Following Logan Isaac’s September 2016 federal complaint, a compliance officer with the Office of Federal Contract Compliance Programs (OFCCP) interviewed the Duke University Divinity School Senior Director of Admissions, Recruitment, and Student Finance, among other managerial employees. The interview was conducted on campus February 8, 2017. Here is a link to the OFCCP interview notes which we received through a Freedom of Information Act request. Some commentary is provided below the break which may provide some context as to why this interview is significant.
One of the first things of note about the Director’s interview is that there appears to have been no questions asked of a managerial employee about Equal Employment Opportunity (EEO). In other interviews, this has typically been a dedicated section all to itself, as all managers are required to attend EEO training that includes Veteran Status.
Veterans Denied Representation
The Director oversees new student orientation every year, which has an attendance of nearly 200, and Isaac had pitched a dedicated 15 minute segment bringing Veteran Status to the attention of all incoming students. As an alumni and current employee, Isaac was not only an interested party to treatment of veterans but he was also an active member of the Divinity veterans group that met weekly at that time. Isaac founded what was then known as the Duke Divinity Veterans Partnership, and was offering to speak on their behalf, since current leadership was away on summer break when he and the Director met on July 28, 2016.
Another veteran added their support, writing to the director;
I am a rising third year MDiv/MPP and a military veteran and current Reservist… Because we veterans hail from all racial/ethnic backgrounds and are both men and women, we don’t stick out as much as other under-represented groups. I just want to add my voice as a current student and veteran that it would be great to have a brief time with the entire incoming cohort to plant a seed of awareness.
In lieu of allowing the Divinity veterans group to speak to fellow incoming stakeholders and interested parties, the Director sought the guidance of a non-veteran for veteran related concerns. Explaining this decision, the Director told OFCCP “it was inappropriate to allow Isaac to speak,” citing non-affiliation (q.6). This is demonstrably false, as Isaac was employed by the University, on payroll at the Divinity School, for the entirety of 2016. In question 7, the Director went even further, insisting Isaac had “no formal reason or obligation to participate” in the programs and activities of his employer.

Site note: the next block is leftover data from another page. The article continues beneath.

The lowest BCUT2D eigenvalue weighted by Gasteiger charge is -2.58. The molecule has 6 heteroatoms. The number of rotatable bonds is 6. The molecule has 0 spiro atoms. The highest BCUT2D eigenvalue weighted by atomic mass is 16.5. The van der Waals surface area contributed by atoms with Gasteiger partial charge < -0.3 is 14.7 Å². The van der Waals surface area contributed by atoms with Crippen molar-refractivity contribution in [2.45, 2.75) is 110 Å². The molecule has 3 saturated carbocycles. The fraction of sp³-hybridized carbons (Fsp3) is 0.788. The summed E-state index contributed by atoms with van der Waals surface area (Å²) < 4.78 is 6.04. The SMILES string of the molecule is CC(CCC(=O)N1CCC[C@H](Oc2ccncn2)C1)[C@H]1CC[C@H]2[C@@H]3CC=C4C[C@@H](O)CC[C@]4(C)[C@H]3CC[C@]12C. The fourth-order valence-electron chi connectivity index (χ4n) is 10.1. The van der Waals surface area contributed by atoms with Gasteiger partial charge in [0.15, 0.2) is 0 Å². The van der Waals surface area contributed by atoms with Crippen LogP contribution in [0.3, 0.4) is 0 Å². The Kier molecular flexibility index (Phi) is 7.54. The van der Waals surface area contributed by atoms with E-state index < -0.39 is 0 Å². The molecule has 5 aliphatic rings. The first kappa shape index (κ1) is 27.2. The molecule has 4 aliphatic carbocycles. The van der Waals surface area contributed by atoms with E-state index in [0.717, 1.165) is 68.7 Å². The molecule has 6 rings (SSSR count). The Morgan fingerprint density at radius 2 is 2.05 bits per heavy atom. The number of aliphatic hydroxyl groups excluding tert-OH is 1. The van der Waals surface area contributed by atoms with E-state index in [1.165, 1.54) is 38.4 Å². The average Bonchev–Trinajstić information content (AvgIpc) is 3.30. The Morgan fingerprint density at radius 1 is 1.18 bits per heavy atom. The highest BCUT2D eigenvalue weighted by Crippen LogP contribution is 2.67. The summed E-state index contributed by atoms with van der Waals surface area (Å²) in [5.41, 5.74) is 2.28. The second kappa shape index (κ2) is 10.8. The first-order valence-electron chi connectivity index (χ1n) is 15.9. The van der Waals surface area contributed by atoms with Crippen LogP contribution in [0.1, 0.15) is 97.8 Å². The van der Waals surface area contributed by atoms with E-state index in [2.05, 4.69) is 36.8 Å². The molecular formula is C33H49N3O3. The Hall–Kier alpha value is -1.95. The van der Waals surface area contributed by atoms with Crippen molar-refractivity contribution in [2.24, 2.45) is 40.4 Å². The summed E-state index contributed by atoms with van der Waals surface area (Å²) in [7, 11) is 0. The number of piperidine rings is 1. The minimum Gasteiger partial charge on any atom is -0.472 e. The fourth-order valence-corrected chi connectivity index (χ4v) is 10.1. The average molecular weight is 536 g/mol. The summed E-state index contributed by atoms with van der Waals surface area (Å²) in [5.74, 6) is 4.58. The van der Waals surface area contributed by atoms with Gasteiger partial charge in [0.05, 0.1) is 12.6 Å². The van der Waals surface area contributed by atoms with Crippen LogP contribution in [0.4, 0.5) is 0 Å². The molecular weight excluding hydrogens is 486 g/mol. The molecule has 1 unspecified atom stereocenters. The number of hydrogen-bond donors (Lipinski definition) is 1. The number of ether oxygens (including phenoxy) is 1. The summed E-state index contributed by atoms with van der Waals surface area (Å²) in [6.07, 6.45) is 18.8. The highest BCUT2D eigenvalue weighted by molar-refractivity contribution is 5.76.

Had the Director received proper EEO training, then it would have been clearer that placing limits upon protected veterans’ participation in University programs and activities is expressly prohibited by University policy and federal laws which compel government contractors to extend affirmative action and nondiscrimination protection to veterans like Isaac. Protected populations do not require a “formal reason or obligation” to participate in programs and activities any more than do other members of the University.
There are a few troubling incidents in the Director’s testimony which disclose a tendency or desire to isolate the issue as merely a personal concern held by Isaac rather than being a systemic issue. The Director implies special treatment extended to Isaac, whom he “allowed… to be present as an exception.” (q.7) The next sentence suggests Isaac’s lack of sincerity, bringing to OFCCP’s attention that “Isaac did not attend the orientation.” The same sentence also discloses the Director’s poor memory, for no representative was sent by Isaac, who was at a nearby hospital participating in the birth of his first child.